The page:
10. McEwan, Patrick J., 2003. "Peer effects on student achievement: evidence from Chile," Economics of Education Review, Elsevier, vol. 22(2), pages 131-141, April.
  11. Epple, Dennis & Romano, Richard E, 1998. "Competition between Private and Public Schools, Vouchers, and Peer-Group Effects," American Economic Review, American Economic Association, vol. 88(1), pages 33-62, March.
  12. de Bartolome, Charles A M, 1990. "Equilibrium and Inefficiency in a Community Model with Peer Group Effects," Journal of Political Economy, University of Chicago Press, vol. 98(1), pages 110-33, February.
Full references (including those not matched with items on IDEAS)

Citations

Blog mentions

As found by EconAcademics.org, the blog aggregator for Economics research:
  1. Better abilities or stronger social ties? Drivers of social immobility across EU countries
    by Laurence Duboys Fresney in OFCE le blog on 2014-09-11 08:57:26
Citations are extracted by the CitEc Project, subscribe to its RSS feed for this item.
as in new window

Cited by:
  1. Marina Murat, 2011. "Do immigrant students succeed? Evidence from Italy and France based on PISA 2006," Department of Economics 0670, University of Modena and Reggio E., Faculty of Economics "Marco Biagi".
  2. Marina Murat & Davide Ferrari & Patrizio Frederic, 2012. "Immigrant students and educational systems. Cross-country evidence from PISA 2006," Department of Economics 0683, University of Modena and Reggio E., Faculty of Economics "Marco Biagi".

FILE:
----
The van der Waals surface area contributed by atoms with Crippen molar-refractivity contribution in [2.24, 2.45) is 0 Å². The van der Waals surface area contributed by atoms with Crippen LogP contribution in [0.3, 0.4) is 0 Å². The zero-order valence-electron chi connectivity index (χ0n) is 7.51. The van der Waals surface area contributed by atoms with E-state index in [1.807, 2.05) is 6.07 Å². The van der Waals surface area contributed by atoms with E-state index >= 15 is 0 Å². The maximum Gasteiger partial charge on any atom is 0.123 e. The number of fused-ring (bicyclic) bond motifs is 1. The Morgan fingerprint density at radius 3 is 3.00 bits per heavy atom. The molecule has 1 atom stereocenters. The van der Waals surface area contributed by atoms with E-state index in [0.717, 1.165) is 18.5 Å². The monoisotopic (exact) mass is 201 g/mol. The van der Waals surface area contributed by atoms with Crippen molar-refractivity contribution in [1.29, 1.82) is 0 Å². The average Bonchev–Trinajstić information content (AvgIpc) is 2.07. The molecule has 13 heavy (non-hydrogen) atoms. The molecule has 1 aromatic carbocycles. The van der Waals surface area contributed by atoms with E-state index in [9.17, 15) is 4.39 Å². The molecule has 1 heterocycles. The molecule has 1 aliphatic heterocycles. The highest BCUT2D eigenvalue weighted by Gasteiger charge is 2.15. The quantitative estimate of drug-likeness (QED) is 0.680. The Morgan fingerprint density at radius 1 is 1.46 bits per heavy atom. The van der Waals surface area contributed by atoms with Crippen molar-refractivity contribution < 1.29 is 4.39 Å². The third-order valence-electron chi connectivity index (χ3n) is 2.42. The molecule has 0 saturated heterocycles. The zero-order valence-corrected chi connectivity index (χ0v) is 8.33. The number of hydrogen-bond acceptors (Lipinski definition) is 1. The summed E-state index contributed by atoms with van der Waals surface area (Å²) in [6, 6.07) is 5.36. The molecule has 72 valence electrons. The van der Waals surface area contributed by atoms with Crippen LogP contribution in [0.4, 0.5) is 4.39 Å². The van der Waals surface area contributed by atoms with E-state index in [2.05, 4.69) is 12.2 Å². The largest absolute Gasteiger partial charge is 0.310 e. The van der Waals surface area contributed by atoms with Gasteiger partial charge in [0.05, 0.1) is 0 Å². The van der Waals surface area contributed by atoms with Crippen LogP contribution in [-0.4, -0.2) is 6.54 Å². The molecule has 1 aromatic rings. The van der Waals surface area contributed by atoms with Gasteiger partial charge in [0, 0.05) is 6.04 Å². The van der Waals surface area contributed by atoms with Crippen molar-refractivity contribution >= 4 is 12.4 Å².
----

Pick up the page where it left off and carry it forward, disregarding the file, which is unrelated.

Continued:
3. Murat Marina, 2012. "Do Immigrant Students Succeed? Evidence from Italy and France," Global Economy Journal, De Gruyter, vol. 12(3), pages 1-22, September.
  4. Marchionni, Mariana & Pinto, Florencia & Vazquez, Emmanuel, 2013. "Determinantes de la desigualdad en el desempeño educativo en la Argentina
    [Determinants of the inequality in PISA test scores in Argentina]
    ," MPRA Paper 56421, University Library of Munich, Germany.
  5. Francesco Vona, 2011. "Does the Expansion of Higher Education Reduce Educational Inequality? Evidence from 12 European Countries," Documents de Travail de l'OFCE 2011-12, Observatoire Francais des Conjonctures Economiques (OFCE).
  6. Marchionni, Mariana & Vazquez, Emmanuel & Pinto, Florencia, 2012. "Desigualdad educativa en la Argentina. Análisis en base a los datos PISA 2009
    [Education Inequality in Argentina. An analysis based on PISA 2009 data]
    ," MPRA Paper 56420, University Library of Munich, Germany.
  7. Laura Cavalli & Alessandro Bucciol & Paolo Pertile & Veronica Polin & Nicola Sartor & Alessandro Sommacal, 2012. "Modelling life-course decisions for the analysis of interpersonal and intrapersonal redistribution," Working Papers 25/2012, University of Verona, Department of Economics.

Lists

This item is not listed on Wikipedia, on a reading list or among the top items on IDEAS.

Statistics

Access and download statistics

Corrections

When requesting a correction, please mention this item's handle: RePEc:fce:doctra:1122. See general information about how to correct material in RePEc.

For technical questions regarding this item, or to correct its authors, title, abstract, bibliographic or download information, contact: (Francesco Saraceno).

If you have authored this item and are not yet registered with RePEc, we encourage you to do it here. This allows to link your profile to this item. It also allows you to accept potential citations to this item that we are uncertain about.

If references are entirely missing, you can add them using this form.

If the full references list an item that is present in RePEc, but the system did not link to it, you can help with this form.

If you know of missing items citing this one, you can help us creating those links by adding the relevant references in the same way as above, for each refering item. If you are a registered author of this item, you may also want to check the "citations" tab in your profile, as there may be some citations waiting for confirmation.

Please note that corrections may take a couple of weeks to filter through the various RePEc services.